If we ever want to get to the next level (2008 Steelers), we're going to need at least one dominant pass rusher. You can all see how far the Chargers dropped (last year and this year) when a healthy Merriman was/is absent.

So here's to team defense and here's hoping that Lawson, Haralson or Brooks can step up and help us reach that next level.
Command is right about the fact that we don't have an elite pass rusher at OLB.

But I think we can all agree that Lawson and Haralson are playing better than they ever have, which includes pass rush. And their play is helping us be one of the better defenses in the league.

Also, I'm not so sure how accurate all those stats are.

For example, if the quarterback gets rid of the ball after one second and throws it to his running back, who gets stopped for a loss, the pass rushers never would have had a CHANCE to rush the quarterback because the play/decision was too quick.
Yet I'm sure this type of play counts as a "pass rush play" in that statistical analysis.

The other teams have thrown a LOT of screens, dump offs, flat outs and quick outs against us.

The opposing teams game plan so far has been to get rid of the ball FAST, with the possible exception of the Cardinals, and we all know how dominate our pressure was in that game.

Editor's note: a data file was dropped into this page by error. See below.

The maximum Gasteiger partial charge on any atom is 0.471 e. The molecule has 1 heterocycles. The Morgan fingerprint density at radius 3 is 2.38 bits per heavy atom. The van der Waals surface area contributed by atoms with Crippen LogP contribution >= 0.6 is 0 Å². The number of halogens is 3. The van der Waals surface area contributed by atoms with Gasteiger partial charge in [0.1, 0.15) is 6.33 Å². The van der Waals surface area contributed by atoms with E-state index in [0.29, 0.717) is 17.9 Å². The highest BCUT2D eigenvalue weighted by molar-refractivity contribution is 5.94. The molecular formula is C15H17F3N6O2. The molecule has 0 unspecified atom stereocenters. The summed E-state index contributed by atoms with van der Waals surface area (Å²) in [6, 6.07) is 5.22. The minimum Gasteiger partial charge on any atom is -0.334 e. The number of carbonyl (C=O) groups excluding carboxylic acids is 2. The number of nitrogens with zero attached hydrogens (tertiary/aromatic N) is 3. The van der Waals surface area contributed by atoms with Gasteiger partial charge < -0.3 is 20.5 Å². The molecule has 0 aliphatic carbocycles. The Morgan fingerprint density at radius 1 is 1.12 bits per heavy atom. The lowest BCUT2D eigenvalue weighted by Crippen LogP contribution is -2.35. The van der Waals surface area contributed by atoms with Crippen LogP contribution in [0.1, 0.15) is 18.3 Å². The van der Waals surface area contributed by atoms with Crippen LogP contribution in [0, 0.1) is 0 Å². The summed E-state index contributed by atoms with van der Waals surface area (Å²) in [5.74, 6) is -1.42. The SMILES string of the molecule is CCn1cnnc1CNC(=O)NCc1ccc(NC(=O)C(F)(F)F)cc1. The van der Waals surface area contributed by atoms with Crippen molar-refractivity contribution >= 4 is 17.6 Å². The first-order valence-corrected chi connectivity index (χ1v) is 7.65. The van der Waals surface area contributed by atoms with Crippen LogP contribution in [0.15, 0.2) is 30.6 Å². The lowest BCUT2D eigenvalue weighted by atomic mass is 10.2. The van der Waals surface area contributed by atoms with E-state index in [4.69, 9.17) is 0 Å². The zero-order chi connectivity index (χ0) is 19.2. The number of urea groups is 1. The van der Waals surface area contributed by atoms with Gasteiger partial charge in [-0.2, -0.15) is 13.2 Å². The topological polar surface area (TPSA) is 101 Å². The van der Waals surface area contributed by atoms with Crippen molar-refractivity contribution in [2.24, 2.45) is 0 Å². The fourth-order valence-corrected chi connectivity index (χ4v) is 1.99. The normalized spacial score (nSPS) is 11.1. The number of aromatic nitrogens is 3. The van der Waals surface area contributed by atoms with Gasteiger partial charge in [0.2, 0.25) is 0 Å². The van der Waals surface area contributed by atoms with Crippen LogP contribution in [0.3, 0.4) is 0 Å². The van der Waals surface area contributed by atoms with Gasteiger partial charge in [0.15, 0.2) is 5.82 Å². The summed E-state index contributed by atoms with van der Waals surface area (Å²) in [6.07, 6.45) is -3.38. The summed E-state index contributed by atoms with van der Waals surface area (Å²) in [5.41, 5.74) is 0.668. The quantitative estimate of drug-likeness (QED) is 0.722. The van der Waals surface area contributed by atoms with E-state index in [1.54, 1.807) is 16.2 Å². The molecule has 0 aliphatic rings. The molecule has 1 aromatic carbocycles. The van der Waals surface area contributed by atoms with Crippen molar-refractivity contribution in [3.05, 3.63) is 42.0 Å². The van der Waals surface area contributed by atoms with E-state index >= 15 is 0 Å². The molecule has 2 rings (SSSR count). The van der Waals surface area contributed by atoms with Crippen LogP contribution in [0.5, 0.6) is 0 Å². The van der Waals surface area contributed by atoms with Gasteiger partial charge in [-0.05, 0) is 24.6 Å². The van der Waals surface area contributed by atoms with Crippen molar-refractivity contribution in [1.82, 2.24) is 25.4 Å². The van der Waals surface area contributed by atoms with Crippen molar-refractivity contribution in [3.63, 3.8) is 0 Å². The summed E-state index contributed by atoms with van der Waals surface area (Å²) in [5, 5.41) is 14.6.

You make a valid point, but I don't think those statistics measure up to the way teams are playing us.

When you watch them play on the field, Lawson and Haralson are getting decent pressure on the 5+ step drops; which is perhaps why the other team designs plays that get rid of the ball so quickly.
Originally posted by BrianGO:
Command is right about the fact that we don't have an elite pass rusher at OLB.

But I think we can all agree that Lawson and Haralson are playing better than they ever have, which includes pass rush. And their play is helping us be one of the better defenses in the league.

Also, I'm not so sure how accurate all those stats are.

For example, if the quarterback gets rid of the ball after one second and throws it to his running back, who gets stopped for a loss, the pass rushers never would have had a CHANCE to rush the quarterback because the play/decision was too quick.
Yet I'm sure this type of play counts as a "pass rush play" in that statistical analysis.

The other teams have thrown a LOT of screens, dump offs, flat outs and quick outs against us.

The opposing teams game plan so far has been to get rid of the ball FAST, with the possible exception of the Cardinals, and we all know how dominate our pressure was in that game.

You make a valid point, but I don't think those statistics measure up to the way teams are playing us.

When you watch them play on the field, Lawson and Haralson are getting decent pressure on the 5+ step drops; which is perhaps why the other team designs plays that get rid of the ball so quickly.

Great post and I thought about that too! That said, this is how ALL the OLB's are factored against and a reality all OLB's face (quick drops, slants, screens, etc.) but the difference is that the other OLB's are still getting their sacks so we really can't use that as an excuse to justify so little production from this position esp. over the past 6 years or so; at least not meausred by sacks and pressures and turnovers and key to a teams overall sack totals.